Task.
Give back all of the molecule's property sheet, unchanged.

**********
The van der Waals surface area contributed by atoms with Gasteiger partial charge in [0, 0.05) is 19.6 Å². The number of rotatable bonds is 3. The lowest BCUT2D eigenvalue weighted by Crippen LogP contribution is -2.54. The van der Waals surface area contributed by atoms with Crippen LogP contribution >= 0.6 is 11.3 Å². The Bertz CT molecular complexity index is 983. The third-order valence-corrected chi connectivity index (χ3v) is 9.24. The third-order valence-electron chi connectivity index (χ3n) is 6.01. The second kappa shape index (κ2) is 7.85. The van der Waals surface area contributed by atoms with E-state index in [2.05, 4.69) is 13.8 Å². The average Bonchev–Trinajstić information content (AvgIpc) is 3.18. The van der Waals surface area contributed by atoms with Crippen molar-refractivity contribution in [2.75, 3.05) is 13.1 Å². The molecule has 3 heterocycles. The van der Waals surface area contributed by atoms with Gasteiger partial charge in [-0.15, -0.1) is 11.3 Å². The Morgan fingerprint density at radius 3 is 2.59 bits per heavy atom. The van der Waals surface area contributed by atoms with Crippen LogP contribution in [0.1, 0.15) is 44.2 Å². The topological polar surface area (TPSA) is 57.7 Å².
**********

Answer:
The van der Waals surface area contributed by atoms with Gasteiger partial charge in [0, 0.05) is 19.6 Å². The number of rotatable bonds is 3. The lowest BCUT2D eigenvalue weighted by Crippen LogP contribution is -2.54. The van der Waals surface area contributed by atoms with Crippen LogP contribution >= 0.6 is 11.3 Å². The Bertz CT molecular complexity index is 983. The third-order valence-corrected chi connectivity index (χ3v) is 9.24. The third-order valence-electron chi connectivity index (χ3n) is 6.01. The second kappa shape index (κ2) is 7.85. The van der Waals surface area contributed by atoms with E-state index in [2.05, 4.69) is 13.8 Å². The average Bonchev–Trinajstić information content (AvgIpc) is 3.18. The van der Waals surface area contributed by atoms with Crippen molar-refractivity contribution in [2.75, 3.05) is 13.1 Å². The molecule has 3 heterocycles. The van der Waals surface area contributed by atoms with Gasteiger partial charge in [-0.15, -0.1) is 11.3 Å². The Morgan fingerprint density at radius 3 is 2.59 bits per heavy atom. The van der Waals surface area contributed by atoms with Crippen LogP contribution in [0.1, 0.15) is 44.2 Å². The topological polar surface area (TPSA) is 57.7 Å².